So the Taj Mahal is pretty great. We went in general unreserved seating on the train, which was an adventure in itself, then went to see the Taj Mahal and the Agra fort. There's nothing much to say except to try and give you a small idea of what it is like through these pictures. More are on facebook. Enjoy :)
Saturday, May 17, 2014
Thailand was absolutely amazing and the best vacation I have EVER had! I dont know if it is my favorite country because it is the first place i’ve been to purely for fun and not mission work, but I absolutely loved it!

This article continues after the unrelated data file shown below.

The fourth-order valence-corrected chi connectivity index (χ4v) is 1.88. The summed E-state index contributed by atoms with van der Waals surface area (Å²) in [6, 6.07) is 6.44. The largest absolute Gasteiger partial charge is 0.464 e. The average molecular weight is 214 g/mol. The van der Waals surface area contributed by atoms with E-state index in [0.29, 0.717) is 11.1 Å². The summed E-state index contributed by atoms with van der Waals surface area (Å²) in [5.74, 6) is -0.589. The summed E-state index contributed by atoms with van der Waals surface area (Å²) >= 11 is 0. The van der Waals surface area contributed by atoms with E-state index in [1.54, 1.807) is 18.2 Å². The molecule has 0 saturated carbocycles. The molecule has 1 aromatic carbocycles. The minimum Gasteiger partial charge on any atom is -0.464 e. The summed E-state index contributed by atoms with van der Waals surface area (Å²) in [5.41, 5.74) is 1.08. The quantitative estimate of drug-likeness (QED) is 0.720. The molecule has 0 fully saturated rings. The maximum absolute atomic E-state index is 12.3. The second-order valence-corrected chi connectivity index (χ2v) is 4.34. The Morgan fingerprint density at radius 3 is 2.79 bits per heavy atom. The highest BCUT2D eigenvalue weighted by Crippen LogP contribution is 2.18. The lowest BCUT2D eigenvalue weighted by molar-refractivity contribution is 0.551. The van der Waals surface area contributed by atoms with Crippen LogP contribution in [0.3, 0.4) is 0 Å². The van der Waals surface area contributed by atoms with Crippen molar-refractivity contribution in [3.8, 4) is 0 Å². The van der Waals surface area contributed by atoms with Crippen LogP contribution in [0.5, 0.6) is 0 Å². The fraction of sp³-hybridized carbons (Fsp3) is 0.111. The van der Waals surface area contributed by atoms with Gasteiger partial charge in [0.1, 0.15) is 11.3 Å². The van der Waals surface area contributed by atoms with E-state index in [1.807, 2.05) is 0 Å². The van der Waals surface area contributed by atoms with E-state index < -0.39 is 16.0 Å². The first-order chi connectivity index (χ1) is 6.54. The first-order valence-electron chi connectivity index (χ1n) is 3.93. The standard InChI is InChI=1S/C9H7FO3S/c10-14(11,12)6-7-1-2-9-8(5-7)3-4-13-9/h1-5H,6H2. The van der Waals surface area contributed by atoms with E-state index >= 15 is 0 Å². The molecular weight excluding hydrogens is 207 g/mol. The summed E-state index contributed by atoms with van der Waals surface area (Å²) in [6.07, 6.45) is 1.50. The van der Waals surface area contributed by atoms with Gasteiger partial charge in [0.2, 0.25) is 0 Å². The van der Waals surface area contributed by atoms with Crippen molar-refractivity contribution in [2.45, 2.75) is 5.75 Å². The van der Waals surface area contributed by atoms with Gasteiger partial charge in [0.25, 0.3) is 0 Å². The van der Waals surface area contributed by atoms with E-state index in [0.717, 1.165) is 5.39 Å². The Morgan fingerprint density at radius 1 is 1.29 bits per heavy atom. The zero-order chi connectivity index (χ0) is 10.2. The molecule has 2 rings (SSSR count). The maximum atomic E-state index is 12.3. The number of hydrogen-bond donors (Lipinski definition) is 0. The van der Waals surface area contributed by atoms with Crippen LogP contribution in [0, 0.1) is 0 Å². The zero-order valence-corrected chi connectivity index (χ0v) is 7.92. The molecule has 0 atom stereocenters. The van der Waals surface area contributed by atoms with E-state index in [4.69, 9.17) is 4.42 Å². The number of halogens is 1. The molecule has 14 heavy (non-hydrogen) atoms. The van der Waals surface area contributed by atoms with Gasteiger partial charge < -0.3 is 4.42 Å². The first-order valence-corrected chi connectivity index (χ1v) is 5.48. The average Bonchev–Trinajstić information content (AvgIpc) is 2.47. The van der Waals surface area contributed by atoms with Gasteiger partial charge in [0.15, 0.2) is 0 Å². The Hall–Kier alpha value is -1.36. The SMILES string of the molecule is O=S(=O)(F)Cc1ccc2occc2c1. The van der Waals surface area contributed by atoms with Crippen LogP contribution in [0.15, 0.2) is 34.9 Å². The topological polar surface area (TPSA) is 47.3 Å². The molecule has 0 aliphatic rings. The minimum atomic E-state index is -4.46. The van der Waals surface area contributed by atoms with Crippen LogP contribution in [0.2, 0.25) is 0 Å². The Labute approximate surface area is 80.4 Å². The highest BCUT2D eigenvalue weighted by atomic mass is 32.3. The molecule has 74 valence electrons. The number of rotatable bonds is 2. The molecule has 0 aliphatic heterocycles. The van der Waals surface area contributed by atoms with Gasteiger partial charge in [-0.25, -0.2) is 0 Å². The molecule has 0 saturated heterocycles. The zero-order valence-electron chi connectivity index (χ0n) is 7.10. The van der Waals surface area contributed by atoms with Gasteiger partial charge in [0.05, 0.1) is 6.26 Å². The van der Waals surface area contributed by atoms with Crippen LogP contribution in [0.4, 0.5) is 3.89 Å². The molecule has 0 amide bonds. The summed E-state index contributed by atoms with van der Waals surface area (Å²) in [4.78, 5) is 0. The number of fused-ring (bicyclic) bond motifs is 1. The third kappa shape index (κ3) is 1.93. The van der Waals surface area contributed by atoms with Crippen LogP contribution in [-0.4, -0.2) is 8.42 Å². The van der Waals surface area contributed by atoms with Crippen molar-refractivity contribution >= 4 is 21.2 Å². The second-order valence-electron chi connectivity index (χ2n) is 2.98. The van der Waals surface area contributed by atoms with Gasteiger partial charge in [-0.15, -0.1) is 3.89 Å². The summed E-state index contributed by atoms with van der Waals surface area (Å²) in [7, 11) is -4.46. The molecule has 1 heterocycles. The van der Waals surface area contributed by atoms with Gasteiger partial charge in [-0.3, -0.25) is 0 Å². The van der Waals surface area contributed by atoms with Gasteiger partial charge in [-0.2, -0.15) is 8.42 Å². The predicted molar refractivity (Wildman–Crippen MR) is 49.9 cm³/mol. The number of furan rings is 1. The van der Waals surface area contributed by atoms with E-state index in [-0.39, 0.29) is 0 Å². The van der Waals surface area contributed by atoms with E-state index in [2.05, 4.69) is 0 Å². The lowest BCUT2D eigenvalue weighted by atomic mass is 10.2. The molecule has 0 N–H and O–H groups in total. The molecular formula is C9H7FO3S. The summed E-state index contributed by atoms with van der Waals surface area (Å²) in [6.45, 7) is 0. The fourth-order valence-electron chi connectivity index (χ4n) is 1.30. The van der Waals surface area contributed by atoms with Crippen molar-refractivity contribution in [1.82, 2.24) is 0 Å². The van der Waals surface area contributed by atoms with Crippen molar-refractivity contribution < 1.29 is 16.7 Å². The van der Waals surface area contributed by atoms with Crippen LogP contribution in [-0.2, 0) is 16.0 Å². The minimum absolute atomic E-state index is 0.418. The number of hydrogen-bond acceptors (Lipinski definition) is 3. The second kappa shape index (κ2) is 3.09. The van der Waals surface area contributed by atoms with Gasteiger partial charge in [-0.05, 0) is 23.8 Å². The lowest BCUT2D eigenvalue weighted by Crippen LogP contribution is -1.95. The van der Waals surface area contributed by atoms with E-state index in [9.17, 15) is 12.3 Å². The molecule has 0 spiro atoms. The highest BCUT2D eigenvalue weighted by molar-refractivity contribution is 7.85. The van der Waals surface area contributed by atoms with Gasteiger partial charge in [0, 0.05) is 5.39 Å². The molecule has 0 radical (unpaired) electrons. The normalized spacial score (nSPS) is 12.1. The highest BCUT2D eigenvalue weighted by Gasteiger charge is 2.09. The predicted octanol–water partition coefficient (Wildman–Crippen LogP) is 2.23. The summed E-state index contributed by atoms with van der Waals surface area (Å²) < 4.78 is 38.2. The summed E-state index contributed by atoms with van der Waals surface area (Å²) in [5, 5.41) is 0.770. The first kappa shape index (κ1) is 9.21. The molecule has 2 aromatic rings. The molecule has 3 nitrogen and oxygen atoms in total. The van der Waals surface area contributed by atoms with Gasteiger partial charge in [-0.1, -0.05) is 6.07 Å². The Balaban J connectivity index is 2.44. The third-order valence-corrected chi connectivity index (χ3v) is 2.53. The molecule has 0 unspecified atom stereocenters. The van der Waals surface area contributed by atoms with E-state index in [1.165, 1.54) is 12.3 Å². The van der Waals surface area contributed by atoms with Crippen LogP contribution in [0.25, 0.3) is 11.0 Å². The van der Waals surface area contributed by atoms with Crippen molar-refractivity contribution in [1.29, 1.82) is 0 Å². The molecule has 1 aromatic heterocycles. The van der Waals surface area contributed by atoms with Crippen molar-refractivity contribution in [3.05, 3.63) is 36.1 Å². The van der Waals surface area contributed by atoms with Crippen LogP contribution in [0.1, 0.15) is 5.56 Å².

My flight from India left at 5:30am, bringing me to Bangkok at 11:20 with my connection to Phuket leaving at 2pm. I arrived in Phuket at 3:20, got a shared van from the airport, and arrived at our hostel in Patong Beach to meet up with Ariel! I was starving after my day of flying, so we went out to explore and try to find food, discovering that street food sadly didnt exist in touristy Phuket. The game plan was to take a nap after eating before we went out that night (I didnt sleep at all the night before due to getting to the airport at 11pm so I could take the metro for cheap before it closed), but we also had to plan details of our Chiang Mai trip so that took precedence. We killed some time planning and giggling and catching up after not seeing each other in months, then went up to the room to get somewhat cute for a night on the town! Our hostel was specifically chosen because it was a 1 minute walk from both the beach and the center of nightlife on Bangla Road. Bangla Road is awesome, consisting of more raunchy GoGo Clubs and more bars than you could ever want in a single area. Due to the varied audience that reads my blog, I am going to refrain from giving details of my night.... lets just say it was one of the craziest and best nights out I’ve had, and sleep didnt occur until around 6 or 7am (message me on facebook if you really want the details). The next morning we hunted down brunch then threw on our bikinis for the beach. Of course it had to rain on my one beach day, but it let up enough later for us to get a bit of sun and swim for an hour or so. The airport van picked us up at 4pm, we departed for Chiang Mai at 8:20, and arrived at our new hostel in Chiang Mai close to 11. The hostel owner was very nice, staying up to wait for us then walking with us down to the local food stands so we could eat. 25 baht pad thai..... enough said. We also stopped by this hot milk stand, where you could get the sweet milk base for 5 baht then add in dried fruits and herbs for extra. Ariel got a milk with these yellow bean things in it, and I got sweet steamed bread with a gooey green sweet dip called pandan mixed with condensed milk. We also got an order of these long donuts, which we dipped in the milk and pandan mixture. Thus began our saga of eating.